Collage of whippoing cream and adding powdered sugar - photo 12.
  • Once the cakes are cooled, place the layer of sponge you want to be on the bottom, onto a cake stand or nice large plate. If this base layer of cake is domed (rounded) too much, with a serrated bread knife, carefully slice off the excess. It doesn’t need to be completely level, just flat. And only slice off if really too rounded that it won’t sit right with 2 layers on. And have a taste test – Baker’s Bonus!
  • Using a baking palette knife or butter knife, spread a generous layer of jam/jelly on top. See Photo 13 above. Start in the middle and spread outwards until you get an even layer. If there are crumbs in the middle of the cake from cutting, don’t worry, just layer some more jam/jelly on top. **Note that if your jam is quite thin and runny, pipe a border of cream first to stop it running off the cake. Photo 13 above shows adding a border using a knife & small spoon. Photo 14 below shows it piped.
    Adding ring of cream and chopping strawberries - photo 14.
  • Here's a few pics of different ways to fill the fill the cake. You can spread or pipe the cream on, but piping will give a neater finish. If you like lots of cream, you can have cream on top of the fruit too. See Photo 15 below.
  • TOP TIP FOR PHOTO READY CAKE – for the cream to hold it’s shape better once the top layer is on, and not buckle from the weight, pop the cream topped bottom layer in the fridge for 15-20 mins (8mins in the freezer) first. Then place the 2nd layer on top after the cream has had a little time to firm up (flat side down). Don't be tempted to push down or squeeze the cake. See Photo 16 below for referance. Chilling also helps with cleaner slices, so you can even chill again after decorating.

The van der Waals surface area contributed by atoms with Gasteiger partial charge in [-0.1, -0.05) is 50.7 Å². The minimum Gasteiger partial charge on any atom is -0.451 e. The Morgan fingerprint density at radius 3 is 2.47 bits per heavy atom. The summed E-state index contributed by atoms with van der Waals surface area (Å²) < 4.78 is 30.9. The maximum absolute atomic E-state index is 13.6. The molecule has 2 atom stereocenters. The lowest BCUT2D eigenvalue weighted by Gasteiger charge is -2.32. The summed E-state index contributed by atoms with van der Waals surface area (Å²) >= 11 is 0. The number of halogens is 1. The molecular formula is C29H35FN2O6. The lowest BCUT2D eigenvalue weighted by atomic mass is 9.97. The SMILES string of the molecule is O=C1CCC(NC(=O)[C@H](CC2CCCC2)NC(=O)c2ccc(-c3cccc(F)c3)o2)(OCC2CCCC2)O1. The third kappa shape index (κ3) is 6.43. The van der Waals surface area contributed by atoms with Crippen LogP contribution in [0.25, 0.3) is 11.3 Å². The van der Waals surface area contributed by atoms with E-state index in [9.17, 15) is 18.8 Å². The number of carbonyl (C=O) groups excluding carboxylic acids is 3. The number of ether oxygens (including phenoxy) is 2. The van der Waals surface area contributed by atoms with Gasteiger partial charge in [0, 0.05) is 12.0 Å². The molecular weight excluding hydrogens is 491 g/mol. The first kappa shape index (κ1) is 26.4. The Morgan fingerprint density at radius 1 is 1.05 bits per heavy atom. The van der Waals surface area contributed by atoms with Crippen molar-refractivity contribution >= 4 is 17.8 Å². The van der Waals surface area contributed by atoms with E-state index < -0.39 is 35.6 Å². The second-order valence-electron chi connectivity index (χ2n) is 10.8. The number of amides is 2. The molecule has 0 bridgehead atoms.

• You can leave it like this, or dust with sieved icing/powdered sugar as is the classic way. Alternatively, you can pipe more of the cream to the top of the cake, and decorate with more fresh berries. And even some lustre dust if you like some sparkle! See photo below.
    Victoria sandwich cake with cream, strawberry slices and lustre dust on top.
  • Serve straight away or store in a cake stand preferably somewhere not warm and eat withing 2 days. Just like before, you can chill the cake shortly before slicing it to get nicely cut slices, that are Facebook & Instagram ready!
    Raspberry Victoria sandwich layer cake with cream inbetween and chocolate dipped strawberries and cherries on top.
  • Top Tip – you can also store in large, deep airtight container. Just place it on the under side of the lid and stored with the box upside down so it’s easy to get out later.



Want to use a bigger or smaller cake tin?
How to increase a recipe for a bigger tin size
How to reduce a recipe for a smaller tin size
Extremely Curdled Batter –  if extremely curdled looking, you might want to make sure next time that your ingredients are all at room temperature. If they are not, it makes producing a smooth emulsion even more difficult. So make sure your butter is soft, but also that the eggs are at the same kind of temperature. Same goes for any liquid you might add.
Raspberry Victoria Sandwcih layer cake close up with black cherries and chocolate dipped strawberrie son top and 1 slice missing.
For more tips for troubleshooting any problems you might have with cakes that don’t rise enough, see before the Recipe Card.  Or check my lesson on Over-mixing & Dense Cakes.
Also see before the recipe for ingredient information.
Cream filled layer cake on table with teapot and cup to the side.
Classic vanilla version of Victoria Sandwich cake above.
See my Chocolate Victoria Sandwich recipe.
Or why not try my popular British Scones Tutorial, with almost real-time video? Or even check out my Tea Party & Coronation Ideas Page.
Close photo of a British scone with cream, jam and strawberry sliced in-between, serve don blue & white Willow tea set and more scones and tea to the background.

DIFFICULTY LEVEL: easy, with guidance

Rating: 1.5 out of 5.